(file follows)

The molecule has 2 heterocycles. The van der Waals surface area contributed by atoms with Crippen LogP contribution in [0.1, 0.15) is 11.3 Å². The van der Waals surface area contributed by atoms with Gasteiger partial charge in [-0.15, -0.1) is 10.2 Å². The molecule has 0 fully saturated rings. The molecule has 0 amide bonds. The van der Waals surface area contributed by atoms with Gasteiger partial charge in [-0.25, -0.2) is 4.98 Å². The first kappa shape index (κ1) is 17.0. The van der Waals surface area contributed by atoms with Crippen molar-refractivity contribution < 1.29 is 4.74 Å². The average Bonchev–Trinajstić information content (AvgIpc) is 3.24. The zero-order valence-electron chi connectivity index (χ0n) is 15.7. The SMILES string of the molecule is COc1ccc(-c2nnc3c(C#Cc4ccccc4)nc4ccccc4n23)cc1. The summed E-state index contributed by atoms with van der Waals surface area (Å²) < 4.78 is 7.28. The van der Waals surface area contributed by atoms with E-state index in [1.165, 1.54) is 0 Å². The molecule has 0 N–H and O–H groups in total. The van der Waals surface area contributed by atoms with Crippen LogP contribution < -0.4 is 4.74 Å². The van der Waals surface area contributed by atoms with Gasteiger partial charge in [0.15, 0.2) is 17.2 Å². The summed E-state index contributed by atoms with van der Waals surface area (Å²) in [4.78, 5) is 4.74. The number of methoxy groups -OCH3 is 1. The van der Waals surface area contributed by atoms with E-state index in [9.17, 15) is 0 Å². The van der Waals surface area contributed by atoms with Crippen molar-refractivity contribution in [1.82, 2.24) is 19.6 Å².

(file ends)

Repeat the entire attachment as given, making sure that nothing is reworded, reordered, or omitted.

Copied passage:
The molecule has 2 heterocycles. The van der Waals surface area contributed by atoms with Crippen LogP contribution in [0.1, 0.15) is 11.3 Å². The van der Waals surface area contributed by atoms with Gasteiger partial charge in [-0.15, -0.1) is 10.2 Å². The molecule has 0 fully saturated rings. The molecule has 0 amide bonds. The van der Waals surface area contributed by atoms with Gasteiger partial charge in [-0.25, -0.2) is 4.98 Å². The first kappa shape index (κ1) is 17.0. The van der Waals surface area contributed by atoms with Crippen molar-refractivity contribution < 1.29 is 4.74 Å². The average Bonchev–Trinajstić information content (AvgIpc) is 3.24. The zero-order valence-electron chi connectivity index (χ0n) is 15.7. The SMILES string of the molecule is COc1ccc(-c2nnc3c(C#Cc4ccccc4)nc4ccccc4n23)cc1. The summed E-state index contributed by atoms with van der Waals surface area (Å²) < 4.78 is 7.28. The van der Waals surface area contributed by atoms with E-state index in [1.165, 1.54) is 0 Å². The molecule has 0 N–H and O–H groups in total. The van der Waals surface area contributed by atoms with Crippen LogP contribution < -0.4 is 4.74 Å². The van der Waals surface area contributed by atoms with Gasteiger partial charge in [0.15, 0.2) is 17.2 Å². The summed E-state index contributed by atoms with van der Waals surface area (Å²) in [4.78, 5) is 4.74. The number of methoxy groups -OCH3 is 1. The van der Waals surface area contributed by atoms with E-state index in [9.17, 15) is 0 Å². The van der Waals surface area contributed by atoms with Crippen molar-refractivity contribution in [1.82, 2.24) is 19.6 Å².